The federal government has proposed a $1.8 billion plan to help protect Norfolk, Virginia, from rising seas and increasingly powerful coastal storms by ringing the city with a series of floodwalls, storm surge barriers and tidal gates.
The low-lying city is among the most vulnerable to sea level rise, and it's home to the nation's largest naval base. The combination has made protecting the region a matter of national security for the federal government.
The draft recommendations, which the United States Army Corps of Engineers published Friday, said "the project has the potential to provide significant benefits to the nation by reducing coastal storm risk on the infrastructure including all of the primary roadways into the Naval Station."
While the proposed measures are designed to shield thousands of properties from flooding by major storms and to protect critical infrastructure and utilities that serve the naval station, the base itself is outside the scope of the project. Three years ago, the Defense Department identified about 1.5 feet of sea level rise as a "tipping point" for the base that would dramatically increase the risk of damage from flooding. The military has not funded any projects specifically to address that threat, however, as detailed in a recent article by InsideClimate News.
The new Army Corps report found that "the city of Norfolk has high levels of risk and vulnerability to coastal storms which will be exacerbated by a combination of sea level rise and climate change over the study period," which ran through 2076. By that point, the report said, the waters surrounding Norfolk will likely have risen anywhere from 11 inches to 3.3 feet. (The land beneath Norfolk is sinking, exacerbating the effects of global sea level rise.)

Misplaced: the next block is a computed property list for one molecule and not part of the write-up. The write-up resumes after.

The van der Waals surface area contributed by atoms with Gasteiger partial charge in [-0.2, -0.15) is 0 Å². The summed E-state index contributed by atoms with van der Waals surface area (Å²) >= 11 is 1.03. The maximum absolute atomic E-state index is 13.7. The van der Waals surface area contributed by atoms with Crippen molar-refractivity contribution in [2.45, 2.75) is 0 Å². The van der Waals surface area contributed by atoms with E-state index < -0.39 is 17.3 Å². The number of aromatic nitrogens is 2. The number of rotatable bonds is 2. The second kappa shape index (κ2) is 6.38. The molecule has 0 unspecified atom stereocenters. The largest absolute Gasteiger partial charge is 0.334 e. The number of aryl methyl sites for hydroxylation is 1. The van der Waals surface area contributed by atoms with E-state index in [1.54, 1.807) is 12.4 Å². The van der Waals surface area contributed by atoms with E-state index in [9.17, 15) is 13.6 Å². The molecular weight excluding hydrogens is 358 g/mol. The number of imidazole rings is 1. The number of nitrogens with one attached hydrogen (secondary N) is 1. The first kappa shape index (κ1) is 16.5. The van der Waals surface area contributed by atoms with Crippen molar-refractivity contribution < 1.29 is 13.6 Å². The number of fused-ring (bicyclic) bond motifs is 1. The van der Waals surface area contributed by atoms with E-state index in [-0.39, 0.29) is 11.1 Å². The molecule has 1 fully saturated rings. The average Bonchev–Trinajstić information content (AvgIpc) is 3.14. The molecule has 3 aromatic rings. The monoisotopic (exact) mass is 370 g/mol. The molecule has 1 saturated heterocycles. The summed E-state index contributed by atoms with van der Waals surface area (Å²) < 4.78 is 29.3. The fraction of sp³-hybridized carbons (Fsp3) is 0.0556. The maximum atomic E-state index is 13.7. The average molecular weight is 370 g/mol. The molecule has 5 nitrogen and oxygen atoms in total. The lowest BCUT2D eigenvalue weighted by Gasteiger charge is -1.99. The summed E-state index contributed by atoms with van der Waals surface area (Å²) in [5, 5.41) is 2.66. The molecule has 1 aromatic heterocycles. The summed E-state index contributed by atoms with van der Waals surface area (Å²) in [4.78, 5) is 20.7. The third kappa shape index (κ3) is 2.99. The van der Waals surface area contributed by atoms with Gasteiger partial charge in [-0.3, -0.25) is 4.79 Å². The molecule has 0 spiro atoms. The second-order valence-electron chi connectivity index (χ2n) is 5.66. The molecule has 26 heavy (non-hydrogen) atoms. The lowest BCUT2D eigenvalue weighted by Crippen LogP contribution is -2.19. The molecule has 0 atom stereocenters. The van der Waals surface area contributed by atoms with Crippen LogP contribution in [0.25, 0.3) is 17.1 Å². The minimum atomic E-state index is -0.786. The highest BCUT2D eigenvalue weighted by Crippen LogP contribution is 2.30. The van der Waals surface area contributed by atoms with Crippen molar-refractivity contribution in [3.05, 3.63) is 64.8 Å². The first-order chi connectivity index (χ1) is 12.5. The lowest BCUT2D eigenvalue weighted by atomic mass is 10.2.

In addition to physical barriers like tidal gates and earthen berms, the report outlined several other steps that the city should take, including elevating existing structures and buying out landowners in flood zones so they can relocate elsewhere.
"This is a great plan and a great start," said retired Rear Adm. Ann Phillips, who has worked on flooding and climate adaptation in the region and is on the advisory board of the Center for Climate and Security, a nonpartisan think tank. "It starts to outline the extreme costs we're going to deal with, because $1.8 billion is probably low."
The draft recommendations are now open for public comment, with the final report not expected to be finalized until January 2019. Only then would Congress begin to consider whether it would fund the project. The draft says the federal government would cover 65 percent of the costs—almost $1.2 billion—with the rest coming from local government.
"The road to resilience for Norfolk is a long one measured over years and decades," George Homewood, Norfolk's planning director, said in an email.
Similar studies and work will need to be conducted for the cities that surround Norfolk and collectively make up the Hampton Roads region. The cities are interconnected in many ways, Phillips noted.
"Until you look at the whole region as one piece, you don't fully recognize what the needs are," she said. "Until we do that, we're really selling ourselves short."